• Vargas Escobar, Milú (2008). La Participación Ciudadana y las Mujeres Inmigrantes [Citizen Participation and Immigrant Women] (PDF). Comisión Mujer e Inmigración Foro Madrid de Diálogo y Convivencia, Mayo 2009 (PDF) (in Spanish). Madrid, Spain: Gobierno de Familia y Servicios Sociales. Archived from the original (PDF) on 27 January 2020. Retrieved 27 January 2020.
  • Villegas López, Argelia (15 November 2007). "Milú Vargas: "Las redes de asociacionismo feminista deben contribuir a la representatividad de las mujeres inmigrantes"" [Milú Vargas: "Networks of feminist associations must allow for the representation of immigrant women"]. AmecoPress (in Spanish). Madrid, Spain. Archived from the original on 27 January 2020. Retrieved 27 January 2020.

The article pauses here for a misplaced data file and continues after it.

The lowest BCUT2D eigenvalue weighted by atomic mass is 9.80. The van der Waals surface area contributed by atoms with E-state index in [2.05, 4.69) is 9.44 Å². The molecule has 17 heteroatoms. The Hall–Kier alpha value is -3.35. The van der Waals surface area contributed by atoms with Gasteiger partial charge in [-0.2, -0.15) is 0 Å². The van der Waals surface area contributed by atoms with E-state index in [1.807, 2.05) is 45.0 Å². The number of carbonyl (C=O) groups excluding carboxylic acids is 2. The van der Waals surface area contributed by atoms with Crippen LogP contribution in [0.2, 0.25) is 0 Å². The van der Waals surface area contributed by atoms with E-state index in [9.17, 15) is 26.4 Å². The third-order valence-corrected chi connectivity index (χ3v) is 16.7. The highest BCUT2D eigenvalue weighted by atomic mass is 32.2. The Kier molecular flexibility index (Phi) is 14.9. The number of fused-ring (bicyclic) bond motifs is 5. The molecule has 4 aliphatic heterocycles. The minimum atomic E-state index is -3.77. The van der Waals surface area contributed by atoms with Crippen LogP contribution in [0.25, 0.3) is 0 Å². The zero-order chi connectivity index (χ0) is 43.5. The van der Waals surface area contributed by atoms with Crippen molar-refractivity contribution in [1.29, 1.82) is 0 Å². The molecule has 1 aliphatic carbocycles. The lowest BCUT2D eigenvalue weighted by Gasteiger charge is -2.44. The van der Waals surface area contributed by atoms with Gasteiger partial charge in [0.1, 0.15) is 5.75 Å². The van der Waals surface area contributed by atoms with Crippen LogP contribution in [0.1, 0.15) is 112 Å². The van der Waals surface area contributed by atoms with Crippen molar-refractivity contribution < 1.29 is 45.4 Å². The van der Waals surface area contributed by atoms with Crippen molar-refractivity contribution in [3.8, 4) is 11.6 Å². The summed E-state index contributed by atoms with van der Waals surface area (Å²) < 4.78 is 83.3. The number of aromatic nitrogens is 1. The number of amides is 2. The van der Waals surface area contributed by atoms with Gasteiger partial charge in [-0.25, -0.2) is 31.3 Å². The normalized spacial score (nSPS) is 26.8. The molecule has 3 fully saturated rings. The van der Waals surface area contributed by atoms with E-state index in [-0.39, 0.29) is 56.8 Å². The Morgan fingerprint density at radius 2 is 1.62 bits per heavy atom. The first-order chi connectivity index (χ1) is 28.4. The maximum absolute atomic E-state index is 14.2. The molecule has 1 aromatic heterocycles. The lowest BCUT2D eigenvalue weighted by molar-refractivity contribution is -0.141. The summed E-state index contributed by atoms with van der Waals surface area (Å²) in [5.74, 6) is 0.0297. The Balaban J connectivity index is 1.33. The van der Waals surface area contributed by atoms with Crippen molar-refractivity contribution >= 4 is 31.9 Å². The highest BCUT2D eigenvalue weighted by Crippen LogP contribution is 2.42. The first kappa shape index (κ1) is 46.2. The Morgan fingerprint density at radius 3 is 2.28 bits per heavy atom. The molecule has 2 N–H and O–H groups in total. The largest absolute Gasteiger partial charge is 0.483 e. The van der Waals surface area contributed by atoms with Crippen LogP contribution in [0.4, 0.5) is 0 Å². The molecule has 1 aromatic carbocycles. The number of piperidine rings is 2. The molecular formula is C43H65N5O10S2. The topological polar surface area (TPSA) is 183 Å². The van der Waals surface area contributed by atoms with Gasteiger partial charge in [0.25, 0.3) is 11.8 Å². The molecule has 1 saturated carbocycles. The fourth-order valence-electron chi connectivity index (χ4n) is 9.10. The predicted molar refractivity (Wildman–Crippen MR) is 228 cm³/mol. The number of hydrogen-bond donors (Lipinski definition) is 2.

• "Registro civil, Managua, Nacimientos, Vol 174C, Mayo–Junio 1950: María de Lourdes Fatima Vargas". FamilySearch (in Spanish). Managua, Nicaragua: Asociación de municipios de Nicaragua. 29 May 1950. p. 697. Retrieved 27 January 2020.
  • "Registro civil, Managua, Matrimonios, Vol 215, 1991: Carlos Nunez Tellez y Ma. Lourdes Fatima Vargas Escobar". FamilySearch (in Spanish). Managua, Nicaragua: Asociación de municipios de Nicaragua. 7 January 1991. p. 42. Retrieved 27 January 2020. "Avisa que a las doce y deisiseis minutes de la tarde del día veintiseis del mes de Julio del año de mil novecientos ochenta y seis contrajeron Matrimonio Carlos Nuñez Tellez, comandante de la Revolución y Ma. Lourdes Fatima Vargas Escobar, abogado, ambos mayors de edad, solteros y de este domicilio".